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Five Nutrients For Women To Lower Anxiety & Stress
8/15/2018 1:37:54 PM

 
It’s safe to say that we all have more stress than we would like. Problems certainly don’t discriminate by gender, but it is reasonable to argue that the pressures of daily life are often distinctive within the sexes, with women and men experiencing different struggles. This translates into unique nutritional requirements for women who want to overcome anxiety or stress so that they can perform at their best.
 
For example, research that examines gender differences in relation to work- and home-based stress reveals that women’s levels of stress remain high after work compared to men’s. Women have a slower level of “unwinding” in the evening compared to men, which translates into sustained activation of their stress response system. Researchers theorize this is at least partly due to how women feel responsible for taking care of their families and often have continued daily tasks at home throughout the evening.
 
Studies also show that the burden of depression may be as much as 50 percent higher for women than in men. Women are more susceptible than men to depression, anxiety disorders, and insomnia and experience higher cortisol levels when they are depressed.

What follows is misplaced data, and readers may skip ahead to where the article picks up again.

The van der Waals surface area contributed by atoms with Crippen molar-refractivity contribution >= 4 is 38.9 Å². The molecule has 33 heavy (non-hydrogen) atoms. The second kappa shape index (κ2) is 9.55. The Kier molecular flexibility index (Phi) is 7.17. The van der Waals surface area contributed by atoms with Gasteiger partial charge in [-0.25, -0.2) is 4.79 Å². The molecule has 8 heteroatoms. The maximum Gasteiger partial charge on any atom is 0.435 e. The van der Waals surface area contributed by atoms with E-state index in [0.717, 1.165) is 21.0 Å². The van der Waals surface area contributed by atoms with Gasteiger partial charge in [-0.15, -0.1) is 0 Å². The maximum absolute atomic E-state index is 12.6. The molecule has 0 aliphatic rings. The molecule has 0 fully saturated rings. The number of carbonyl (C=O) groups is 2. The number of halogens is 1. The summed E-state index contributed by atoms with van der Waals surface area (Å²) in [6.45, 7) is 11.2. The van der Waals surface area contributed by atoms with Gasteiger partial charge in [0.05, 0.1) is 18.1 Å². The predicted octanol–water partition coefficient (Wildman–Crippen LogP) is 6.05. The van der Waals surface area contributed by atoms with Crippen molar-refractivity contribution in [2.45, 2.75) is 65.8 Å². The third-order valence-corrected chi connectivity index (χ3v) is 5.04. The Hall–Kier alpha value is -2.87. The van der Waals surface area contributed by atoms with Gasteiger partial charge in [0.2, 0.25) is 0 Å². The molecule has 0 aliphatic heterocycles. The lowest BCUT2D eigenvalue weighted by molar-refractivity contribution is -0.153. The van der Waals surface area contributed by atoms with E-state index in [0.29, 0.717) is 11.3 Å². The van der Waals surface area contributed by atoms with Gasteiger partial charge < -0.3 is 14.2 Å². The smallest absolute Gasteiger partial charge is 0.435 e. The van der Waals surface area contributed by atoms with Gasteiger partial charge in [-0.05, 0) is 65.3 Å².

There are many theories and treatments for anxiety and depression, but one area that has shown promising research is nutrition. When we think about diet, we are often most concerned with body composition, energy levels, and physical performance. But the brain is actually a very “hungry” organ, requiring a variety of micronutrients for proper function. One liter of blood enters the brain every minute, supplying oxygen and nutrients, and carrying away waste products. This equals 60 liters of blood passing through the brain per hour, so you can see how nutrition can have a powerful impact on mental function and well being.
 
Here is a quick summary of how vitamins and minerals are used in keeping your brain healthy and anxiety free:
 
They synthesize enzymes involved in neurotransmitter production and metabolism.
 
Neurotransmitters regulate mood, mental outlook, energy levels, wakefulness, well being, and reward pathways.
 
They help with cell receptor function. Cell receptors allow for the binding of hormones and neurotransmitters so that they can exert actions in the body.